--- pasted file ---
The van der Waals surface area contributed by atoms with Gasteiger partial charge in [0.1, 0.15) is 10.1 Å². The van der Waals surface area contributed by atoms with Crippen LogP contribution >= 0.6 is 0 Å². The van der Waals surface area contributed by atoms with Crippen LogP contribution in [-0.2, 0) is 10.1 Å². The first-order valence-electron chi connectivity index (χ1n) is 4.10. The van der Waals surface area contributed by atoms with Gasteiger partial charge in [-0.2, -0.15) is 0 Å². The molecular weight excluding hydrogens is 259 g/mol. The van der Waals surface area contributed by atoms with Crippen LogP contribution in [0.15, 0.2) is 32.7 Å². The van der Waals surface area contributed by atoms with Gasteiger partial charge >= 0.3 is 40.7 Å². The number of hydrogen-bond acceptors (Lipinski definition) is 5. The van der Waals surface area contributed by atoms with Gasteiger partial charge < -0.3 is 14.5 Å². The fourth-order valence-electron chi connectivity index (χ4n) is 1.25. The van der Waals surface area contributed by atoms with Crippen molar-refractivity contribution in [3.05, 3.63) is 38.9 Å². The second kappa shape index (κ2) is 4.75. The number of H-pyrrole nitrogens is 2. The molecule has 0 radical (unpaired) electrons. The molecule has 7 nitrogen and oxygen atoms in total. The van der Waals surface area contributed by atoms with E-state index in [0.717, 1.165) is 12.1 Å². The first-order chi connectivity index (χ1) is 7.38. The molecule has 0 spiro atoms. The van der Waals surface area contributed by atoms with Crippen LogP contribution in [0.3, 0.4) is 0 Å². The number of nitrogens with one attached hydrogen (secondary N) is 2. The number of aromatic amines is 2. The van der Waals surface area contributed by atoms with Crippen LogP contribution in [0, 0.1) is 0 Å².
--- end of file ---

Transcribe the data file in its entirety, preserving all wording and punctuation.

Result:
The van der Waals surface area contributed by atoms with Gasteiger partial charge in [0.1, 0.15) is 10.1 Å². The van der Waals surface area contributed by atoms with Crippen LogP contribution >= 0.6 is 0 Å². The van der Waals surface area contributed by atoms with Crippen LogP contribution in [-0.2, 0) is 10.1 Å². The first-order valence-electron chi connectivity index (χ1n) is 4.10. The van der Waals surface area contributed by atoms with Gasteiger partial charge in [-0.2, -0.15) is 0 Å². The molecular weight excluding hydrogens is 259 g/mol. The van der Waals surface area contributed by atoms with Crippen LogP contribution in [0.15, 0.2) is 32.7 Å². The van der Waals surface area contributed by atoms with Gasteiger partial charge >= 0.3 is 40.7 Å². The number of hydrogen-bond acceptors (Lipinski definition) is 5. The van der Waals surface area contributed by atoms with Gasteiger partial charge < -0.3 is 14.5 Å². The fourth-order valence-electron chi connectivity index (χ4n) is 1.25. The van der Waals surface area contributed by atoms with Crippen molar-refractivity contribution in [3.05, 3.63) is 38.9 Å². The second kappa shape index (κ2) is 4.75. The number of H-pyrrole nitrogens is 2. The molecule has 0 radical (unpaired) electrons. The molecule has 7 nitrogen and oxygen atoms in total. The van der Waals surface area contributed by atoms with E-state index in [0.717, 1.165) is 12.1 Å². The first-order chi connectivity index (χ1) is 7.38. The molecule has 0 spiro atoms. The van der Waals surface area contributed by atoms with Crippen LogP contribution in [0.3, 0.4) is 0 Å². The number of nitrogens with one attached hydrogen (secondary N) is 2. The number of aromatic amines is 2. The van der Waals surface area contributed by atoms with Crippen LogP contribution in [0, 0.1) is 0 Å².